Does your organisation publish reports that aim to influence senior decision-makers? Richard Cheeseman offers some advice.
Over the last two decades I have edited something like 3 million words written by other writers. A big chunk of this total has been in reports published to inform influential people about global policy in public health, aid and development.
I hasten to add I am no expert in these areas. What little I have learned has been picked from the brains of academics and subject specialists, so I cannot comment on their areas of expertise. Where I can contribute is by stress-testing their writing for meaning, clarity and purpose – and for basics like syntax and spelling.
Organisations target a senior readership of politicians, business leaders, philanthropists and other influencers when publishing their policy and advocacy reports. These people are generally non-specialists and cannot be expected to know all the jargon attached to complex subjects such as nutrition and women’s and children’s health. They do not have the time to penetrate a tangled undergrowth of densely written prose, so information should be in a form they can process quickly. These are the people I will keep in mind when writing these posts.
Rather than framing this short series as a list of ways to improve your writing, I am calling it a list of 10 things to avoid – because it is much easier to eradicate bad practice than to learn how to “write better”.
If you avoid the things I mention in this column over the next few weeks you will not become the new Ernest Hemingway (I would start with my own writing if my advice could achieve that), but I hope you will write with more clarity, economy and precision. These three things will help if your aim is to publish an effective and readable policy report – or indeed any factual document whose aim is to convey detailed information simply and clearly.
I have encountered all the examples used in this series, or ones very like them, in the course of my editing work.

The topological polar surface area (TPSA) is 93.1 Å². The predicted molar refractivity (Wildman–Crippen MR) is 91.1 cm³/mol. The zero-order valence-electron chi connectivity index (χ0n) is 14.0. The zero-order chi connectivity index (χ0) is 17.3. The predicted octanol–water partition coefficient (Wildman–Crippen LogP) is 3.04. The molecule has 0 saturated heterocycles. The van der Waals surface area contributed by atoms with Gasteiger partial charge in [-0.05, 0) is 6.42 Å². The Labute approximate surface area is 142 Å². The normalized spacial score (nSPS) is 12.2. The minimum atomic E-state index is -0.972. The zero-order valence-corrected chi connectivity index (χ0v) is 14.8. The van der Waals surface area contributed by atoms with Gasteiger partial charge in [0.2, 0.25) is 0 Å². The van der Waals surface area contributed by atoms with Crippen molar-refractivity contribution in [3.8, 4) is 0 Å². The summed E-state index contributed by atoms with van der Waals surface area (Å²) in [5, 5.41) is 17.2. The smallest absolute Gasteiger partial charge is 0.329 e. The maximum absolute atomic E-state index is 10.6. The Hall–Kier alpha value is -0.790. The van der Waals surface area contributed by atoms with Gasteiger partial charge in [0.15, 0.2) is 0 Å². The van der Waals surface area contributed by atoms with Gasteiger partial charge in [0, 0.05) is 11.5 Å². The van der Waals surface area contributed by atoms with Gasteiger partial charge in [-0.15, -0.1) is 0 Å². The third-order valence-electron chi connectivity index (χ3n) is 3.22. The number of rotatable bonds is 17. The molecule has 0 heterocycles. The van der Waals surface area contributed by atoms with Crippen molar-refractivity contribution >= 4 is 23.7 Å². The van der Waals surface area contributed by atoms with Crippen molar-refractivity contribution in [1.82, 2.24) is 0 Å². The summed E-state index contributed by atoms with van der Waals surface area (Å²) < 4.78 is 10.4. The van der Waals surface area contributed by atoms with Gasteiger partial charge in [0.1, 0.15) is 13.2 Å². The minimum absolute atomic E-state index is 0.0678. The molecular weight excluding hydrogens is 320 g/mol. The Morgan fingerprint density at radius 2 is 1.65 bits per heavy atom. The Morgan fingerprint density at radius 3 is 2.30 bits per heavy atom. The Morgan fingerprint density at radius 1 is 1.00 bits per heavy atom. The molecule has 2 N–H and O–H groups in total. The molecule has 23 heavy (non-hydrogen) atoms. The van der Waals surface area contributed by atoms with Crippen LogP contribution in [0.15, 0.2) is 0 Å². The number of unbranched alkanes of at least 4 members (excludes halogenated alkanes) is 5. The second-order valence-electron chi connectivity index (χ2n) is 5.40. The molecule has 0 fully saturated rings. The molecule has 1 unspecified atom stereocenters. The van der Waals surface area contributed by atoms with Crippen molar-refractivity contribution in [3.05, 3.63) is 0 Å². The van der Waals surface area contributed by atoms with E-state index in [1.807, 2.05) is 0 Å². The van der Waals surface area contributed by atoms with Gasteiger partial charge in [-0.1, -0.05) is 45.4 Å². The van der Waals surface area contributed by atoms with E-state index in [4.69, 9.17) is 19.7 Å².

1. Avoid obscurity
“Addressing barriers to access around diagnostics has been key to advances in health care.”
A sentence like this is often a well-intentioned, if ungrammatical, attempt to summarise a vast amount of evidence in just a few words. If you have ever written something similar in a despairing attempt to condense your knowledge into a single pithy phrase, you have my sympathy. Unfortunately, the meaning is obscure and virtually every word begs a question.
As an editor I ask myself:
- Who is doing the addressing and what form did it take?
- What are the barriers? (physical, legislative, cultural, geographical, political?)
- Who is having problems with access?
- What, specifically, are diagnostics?
- Why around? (are we talking about diagnostics or not?)
- What is the link between the addressing and the advancing?
- What were the advances?
Some or all of these questions may be answered later in your document. However, you should give your readers a clear indication of what is to come. A sentence like this should act as a signpost that encourages them to read on.
So, based on what I understand of the writer’s intended meaning (I have assumed I know the report is about HIV/AIDS), I might rewrite the sentence as:
“By funding free transport to health clinics, non-governmental organisations have made it easier for poor people in rural areas to get tested for HIV. This has led to increased prescription of antiretroviral drugs and a reduction in mortality from AIDS.”
Note that the new text provides more specific information about who did what, who benefited, and what the outcomes were. It also avoids vague catch-all words like “addressing”, “barriers”, “access” and “around”. These are fine in their place but should be used sparingly or else they become devalued (I will return to this point in a later post).
The new text is two sentences rather than one, and more than twice the length of the original, so this is an edit for meaning rather than brevity. It is a false economy to try and save words by summarising to the point of obscurity. By doing so you risk losing some readers before they even get started on your report. And you will probably have to compensate for those who do stick with it by adding more explanation later in the text.
Summary: if a sentence raises more questions than it answers you should revise it.
Next post: 2. Avoid complexity